Local universities weigh in on proposed Title IX changes
The proposed changes would alter the way colleges define and deal with sexual misconduct
LOUISVILLE, KY (WAVE) - The Department of Education is proposing changes to federal civil rights laws that affect college campuses. The changes to Title IX and sexual misconduct policies are receiving mixed reviews.
The policy change would undo many policies regarding sexual misconduct put in place by the Obama administration in 2011.
Some argue the changes give more power to the accused. Others claim current policy does not provide due process.
Under the current policy, the definition of sexual misconduct (which includes both sexual harassment and sexual assault) is broad and includes any unwelcome conduct of sexual nature. Proposed changes would tighten up that definition.
At Indiana University Southeast, there are about 5,200 students. A minority of students, about 400, live on campus.
Under current Title IX policies, the school is responsible for investigating sexual misconduct claims reported off-campus. The DOE’s changes would limit the school’s responsibility to investigate incidents reported both on and off-campus.
New policies also strengthen the standard of evidence alleged victims must present to make their case, placing more of a burden on the complainant to prove their allegations.
“The complaining witness' words, accusations, are taken as true and the repercussions to a person who is falsely accused may last the rest of their life,” defense attorney William Butler said.
Butler has defended clients accused of sexual misconduct on college campuses. He believes the proposed changes are necessary because the policies favor the person filling a complaint.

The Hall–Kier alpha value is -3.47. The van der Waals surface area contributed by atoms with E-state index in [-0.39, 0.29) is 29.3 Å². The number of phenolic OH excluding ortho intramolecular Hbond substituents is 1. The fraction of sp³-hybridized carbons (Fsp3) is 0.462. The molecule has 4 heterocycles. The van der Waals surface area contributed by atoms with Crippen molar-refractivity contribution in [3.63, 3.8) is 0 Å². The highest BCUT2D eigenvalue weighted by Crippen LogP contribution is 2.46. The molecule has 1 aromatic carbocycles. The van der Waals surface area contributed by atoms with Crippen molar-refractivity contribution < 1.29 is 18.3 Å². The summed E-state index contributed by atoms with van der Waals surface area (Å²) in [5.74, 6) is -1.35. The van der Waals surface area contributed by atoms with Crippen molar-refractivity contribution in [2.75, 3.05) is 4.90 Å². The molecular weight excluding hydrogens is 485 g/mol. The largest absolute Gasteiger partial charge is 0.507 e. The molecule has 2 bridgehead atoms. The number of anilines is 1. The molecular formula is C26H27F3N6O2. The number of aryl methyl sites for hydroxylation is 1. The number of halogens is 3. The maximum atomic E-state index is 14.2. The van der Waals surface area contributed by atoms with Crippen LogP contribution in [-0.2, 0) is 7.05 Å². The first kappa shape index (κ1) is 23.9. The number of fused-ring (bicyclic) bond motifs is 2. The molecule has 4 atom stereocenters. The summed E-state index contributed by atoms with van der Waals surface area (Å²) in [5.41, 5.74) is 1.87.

Seuth Chaleunphonh, IU Southeast Dean of Student Life, said a recently awarded $300,000 grant will cover education on a broad range of sexual misconduct topics. The grant will also cover additional resources for alleged victims of sexual assault.
The goal is to address sexual violence on campus.
“We believe broadening the conversation will help people report more, and help people stand up for other people,” Chaleunphonh said. “I think our campus and IU as a whole, we want to have that culture of care."
Chaleunphonh said the looming Title IX changes won’t affect the grant money.
Dr. Ray Wallace, Chancellor at IU Southeast, said the campus will always be in line with Title IX and it does not plan to loosen up on safety.
“We are monitoring the changes,” Wallace said. ”We will always be in compliance with Title IX, that’s a federal law. We are not going to go on the other side of the federal law.”
The changes are just proposed and not final.
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